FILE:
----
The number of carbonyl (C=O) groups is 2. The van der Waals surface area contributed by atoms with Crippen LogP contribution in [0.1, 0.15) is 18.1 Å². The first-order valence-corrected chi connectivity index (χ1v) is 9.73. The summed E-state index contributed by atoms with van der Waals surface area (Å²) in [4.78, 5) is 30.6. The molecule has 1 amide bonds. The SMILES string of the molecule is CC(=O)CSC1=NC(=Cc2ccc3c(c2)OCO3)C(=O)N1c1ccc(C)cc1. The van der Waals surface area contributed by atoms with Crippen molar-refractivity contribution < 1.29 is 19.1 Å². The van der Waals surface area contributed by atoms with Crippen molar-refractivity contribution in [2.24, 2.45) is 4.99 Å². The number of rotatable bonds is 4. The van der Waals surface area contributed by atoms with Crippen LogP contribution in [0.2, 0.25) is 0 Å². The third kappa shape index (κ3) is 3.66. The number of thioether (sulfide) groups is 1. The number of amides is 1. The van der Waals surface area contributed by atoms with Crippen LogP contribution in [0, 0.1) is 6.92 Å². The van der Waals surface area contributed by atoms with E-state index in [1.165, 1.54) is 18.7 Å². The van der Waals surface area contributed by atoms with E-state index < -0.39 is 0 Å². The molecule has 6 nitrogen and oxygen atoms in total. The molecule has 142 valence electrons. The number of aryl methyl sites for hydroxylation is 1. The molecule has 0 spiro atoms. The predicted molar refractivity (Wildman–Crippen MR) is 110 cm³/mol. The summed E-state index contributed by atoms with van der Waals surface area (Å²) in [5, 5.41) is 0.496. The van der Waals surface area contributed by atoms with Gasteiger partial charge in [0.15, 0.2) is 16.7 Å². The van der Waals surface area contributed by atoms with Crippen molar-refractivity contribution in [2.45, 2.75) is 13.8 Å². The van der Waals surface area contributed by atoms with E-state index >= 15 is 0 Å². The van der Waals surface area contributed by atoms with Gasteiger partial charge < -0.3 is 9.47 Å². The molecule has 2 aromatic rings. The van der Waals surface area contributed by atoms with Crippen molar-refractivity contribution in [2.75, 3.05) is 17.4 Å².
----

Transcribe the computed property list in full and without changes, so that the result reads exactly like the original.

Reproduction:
The number of carbonyl (C=O) groups is 2. The van der Waals surface area contributed by atoms with Crippen LogP contribution in [0.1, 0.15) is 18.1 Å². The first-order valence-corrected chi connectivity index (χ1v) is 9.73. The summed E-state index contributed by atoms with van der Waals surface area (Å²) in [4.78, 5) is 30.6. The molecule has 1 amide bonds. The SMILES string of the molecule is CC(=O)CSC1=NC(=Cc2ccc3c(c2)OCO3)C(=O)N1c1ccc(C)cc1. The van der Waals surface area contributed by atoms with Crippen molar-refractivity contribution < 1.29 is 19.1 Å². The van der Waals surface area contributed by atoms with Crippen molar-refractivity contribution in [2.24, 2.45) is 4.99 Å². The number of rotatable bonds is 4. The van der Waals surface area contributed by atoms with Crippen LogP contribution in [0.2, 0.25) is 0 Å². The third kappa shape index (κ3) is 3.66. The number of thioether (sulfide) groups is 1. The number of amides is 1. The van der Waals surface area contributed by atoms with Crippen LogP contribution in [0, 0.1) is 6.92 Å². The van der Waals surface area contributed by atoms with E-state index in [1.165, 1.54) is 18.7 Å². The van der Waals surface area contributed by atoms with E-state index < -0.39 is 0 Å². The molecule has 6 nitrogen and oxygen atoms in total. The molecule has 142 valence electrons. The number of aryl methyl sites for hydroxylation is 1. The molecule has 0 spiro atoms. The predicted molar refractivity (Wildman–Crippen MR) is 110 cm³/mol. The summed E-state index contributed by atoms with van der Waals surface area (Å²) in [5, 5.41) is 0.496. The van der Waals surface area contributed by atoms with Gasteiger partial charge in [0.15, 0.2) is 16.7 Å². The van der Waals surface area contributed by atoms with Crippen molar-refractivity contribution in [2.45, 2.75) is 13.8 Å². The van der Waals surface area contributed by atoms with E-state index >= 15 is 0 Å². The van der Waals surface area contributed by atoms with Gasteiger partial charge < -0.3 is 9.47 Å². The molecule has 2 aromatic rings. The van der Waals surface area contributed by atoms with Crippen molar-refractivity contribution in [2.75, 3.05) is 17.4 Å².